Reception Maths worksheets by School Year
Do you know the difference between a cube and a cuboid? Ask your mum or dad to help you find objects shaped like a cube and a cuboid. Now take them around your house and look for more cubes and cuboids! Draw the objects you find in the table.
At the school fair the children had to estimate how many sweets were in the jar. Look at their estimates and see who got it right. Now draw some sweets in this jar and ask an adult to make an estimate.
Estimating is the big word for a ‘clever guess’. Look at these pictures. Without counting, estimate – make a clever guess – how many there are. Then check your estimate by counting and write the actual amount underneath.
Can you draw something that is longer, shorter, taller or smaller than these objects?
You will need to use some of the real things in your house for this activity – ask your mum or dad to help you find them. Then see if you can do these tricky sums.
When you double a number you add it to itself, so double 5 means 5 + 5. Use the teddy number line to help you solve these double problems!
Cut out the dinosaurs below. Choose two dinosaurs to add together using the number line above to help. Can you do this 6 times?
Look! You’ve got a new pair of hands! Cut them out and write all the numbers from 1 to 10 on them, one each on every thumb and finger. Now count in tens, holding these two hands. Each time you count a ten hold up the hands!
Can you count how many candles are on each birthday cake and write the number underneath? Draw a picture showing how many candles will be on your next birthday cake!
Can you count these objects and write how many there are?
Look at these patterns. Can you carry them on? What comes next in each one?
Look for pairs of objects from around your home. Hold them (one in each hand) and decide which is heaviest. Use the table below to show what you have found out.
Can you do these addition problems? Use your fingers or count the objects to help you!
Roll the dice, then find something around your house or garden that is that shape. Draw the things you find in the chart on the next page.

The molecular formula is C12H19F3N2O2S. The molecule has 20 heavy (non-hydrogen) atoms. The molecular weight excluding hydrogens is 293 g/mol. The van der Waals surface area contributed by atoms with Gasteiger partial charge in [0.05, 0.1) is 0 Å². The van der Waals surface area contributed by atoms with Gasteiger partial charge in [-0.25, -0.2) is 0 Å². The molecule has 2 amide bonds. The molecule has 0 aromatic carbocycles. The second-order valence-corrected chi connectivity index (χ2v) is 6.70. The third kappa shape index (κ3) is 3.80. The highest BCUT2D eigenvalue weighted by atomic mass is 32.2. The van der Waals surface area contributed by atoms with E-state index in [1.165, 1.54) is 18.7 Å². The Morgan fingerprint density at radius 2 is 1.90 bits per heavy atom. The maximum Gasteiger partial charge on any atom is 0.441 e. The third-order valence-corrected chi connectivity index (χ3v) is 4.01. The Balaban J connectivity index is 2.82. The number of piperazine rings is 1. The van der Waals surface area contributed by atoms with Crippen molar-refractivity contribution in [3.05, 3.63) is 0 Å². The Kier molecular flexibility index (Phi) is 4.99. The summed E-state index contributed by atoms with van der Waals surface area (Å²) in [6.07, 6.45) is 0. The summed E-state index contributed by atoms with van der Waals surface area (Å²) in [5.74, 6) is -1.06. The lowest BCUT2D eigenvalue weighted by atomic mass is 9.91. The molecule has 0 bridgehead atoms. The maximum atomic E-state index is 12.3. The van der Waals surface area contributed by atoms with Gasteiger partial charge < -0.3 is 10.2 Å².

Can you use these shapes to make a picture, then colour it in? Say the names of the shapes as you use them – why not make a house using a square and then add a triangle for the roof?
Let's get weighing! Choose something to use to weigh items against, perhaps a bag of sugar or a can of beans. Go around the house testing to see whether it is heavier or lighter than other things. In one circle draw items that are heavier; in the other draw the items you find that are lighter.
Let's get measuring. Look at your hand. Stretch it out as big as it can go. The distance from your thumb to your little finger is called your hand span. Go around your house finding things that are smaller and things that are larger than your hand span. Write them in these circles.
Let's have some fun with measuring height. Find the items listed and use them to measure the things around you (for example, draw something that is heavier than a can of beans). Why do you think we call this non-standard measuring?
Look at the items in the table. Can you find them in your home? How many can you find? Count them and fill in the table!
Add an extra learning dimension to family game time – try one of our Cool Maths board games and help reinforce your child's knowledge of number bonds, percentages and fractions while you play. Compiled by deputy headteacher Matt Revill and packed with 20 games, this maths learning pack covers all the key skills your child will need to master as part of the primary numeracy curriculum.